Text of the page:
Reading online the transcript of a sermon by a man named John MacArthur in which he preached on Peter's sermon at Pentecost and the reaction to it, I was a little surprised to see how flimsy the argument put forth was regarding the role of baptism in salvation. With no reference toany otherScripture and essentially putting words in Peter's mouth that he did not say, he concludes that the purpose of baptism was to make a public declaration of one's association with Christ. That's my interpretation of his words, but I find that you're much more articulate than I am, so could you speak to what you see as the structure of his argument? I'd like to try and hone my communication skills so that I can follow Peter's words: "Always be prepared to give an answer to everyone who asks you to give the reason for the hope that you have. But do this with gentleness and respect" (I Peter 3:15). Thanks.

[It]says that they were pierced in their hearts and they said, "What do we do?" They were really rattled. And many of them in their hearts had believed on Messiah and they had accepted the fact that this was true, that Jesus was the Messiah. And I'm sure the temptation would have been to say, "Boy, I'm going to believe this but I'm not sure to open my mouth about it. I open my mouth and know."

But you know something? There's something distasteful about such a secret disciple. So Peter doesn't want to tolerate any of that. He wants those to come to Christ who are really right on and really serious so he makes a formality here that is graphic as a symbol but that is even more graphic as a renouncement of Judaism. You see, he's saying, "I don't want any secret disciples. If you mean it, I don't only want you to change your attitude, I want you to change your association."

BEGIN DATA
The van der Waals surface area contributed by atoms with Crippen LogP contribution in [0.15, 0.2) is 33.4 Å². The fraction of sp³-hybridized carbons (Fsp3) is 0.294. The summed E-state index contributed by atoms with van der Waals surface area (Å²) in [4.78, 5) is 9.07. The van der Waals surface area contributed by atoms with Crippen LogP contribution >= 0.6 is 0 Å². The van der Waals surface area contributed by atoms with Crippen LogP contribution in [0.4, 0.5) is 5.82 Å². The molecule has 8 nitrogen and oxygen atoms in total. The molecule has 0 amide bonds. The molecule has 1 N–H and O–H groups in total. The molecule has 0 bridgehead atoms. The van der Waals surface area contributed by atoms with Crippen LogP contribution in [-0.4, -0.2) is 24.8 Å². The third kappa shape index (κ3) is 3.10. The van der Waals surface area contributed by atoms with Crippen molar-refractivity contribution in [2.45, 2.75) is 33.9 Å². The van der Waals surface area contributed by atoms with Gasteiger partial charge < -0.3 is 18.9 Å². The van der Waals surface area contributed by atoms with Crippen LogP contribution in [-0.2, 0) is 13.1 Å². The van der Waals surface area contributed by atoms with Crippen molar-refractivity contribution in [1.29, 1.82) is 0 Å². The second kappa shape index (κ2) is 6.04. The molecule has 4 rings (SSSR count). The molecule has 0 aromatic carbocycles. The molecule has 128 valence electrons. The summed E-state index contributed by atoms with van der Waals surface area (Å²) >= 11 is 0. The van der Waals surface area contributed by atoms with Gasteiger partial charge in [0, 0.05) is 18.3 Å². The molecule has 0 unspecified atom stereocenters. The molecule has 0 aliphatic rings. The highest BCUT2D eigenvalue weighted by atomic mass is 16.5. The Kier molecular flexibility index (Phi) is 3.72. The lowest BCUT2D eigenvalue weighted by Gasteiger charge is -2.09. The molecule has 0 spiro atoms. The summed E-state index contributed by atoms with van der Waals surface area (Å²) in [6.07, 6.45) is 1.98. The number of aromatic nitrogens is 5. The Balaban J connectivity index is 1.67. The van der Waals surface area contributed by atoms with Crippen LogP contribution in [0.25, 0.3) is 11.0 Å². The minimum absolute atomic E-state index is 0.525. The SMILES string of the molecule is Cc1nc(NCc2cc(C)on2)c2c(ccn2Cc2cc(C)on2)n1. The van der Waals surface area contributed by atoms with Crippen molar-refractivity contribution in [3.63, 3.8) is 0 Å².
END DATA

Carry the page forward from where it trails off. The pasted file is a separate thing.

Now notice it says in verse 38, "Be baptized every one of you in the name of Jesus Christ." He made that clear because in Judaism there were all kinds of washings, weren't there? And they could have been washed and it wouldn't necessarily been connected with Jesus, so he says, "I want you to be baptized in the name of Jesus Christ." That was tying them in with Him as their Messiah. Wow, what a transformation! And it meant that their families and all the rest of their world would count them as dead. The most despicable thing a Jew could do would be to come to Jesus Christ who was a blasphemer they had decided and worthy only of execution. But Peter says, "I want you to make a public act of severing your ties with Judaism and a new identification with Jesus Christ. And so I want you to be baptized, baptism of being a symbol of union with Christ."


Mr. MacArthur ascribing a motive to Peter's command that isn't in the text. He does this to avoid what is actually in the text and he is counting on his audience not bothering to reading the passage for themselves.

"Then Peter said to them, "Repent, and let every one of you be baptized in the name of Jesus Christ for the remission of sins; and you shall receive the gift of the Holy Spirit"" (Acts 2:38).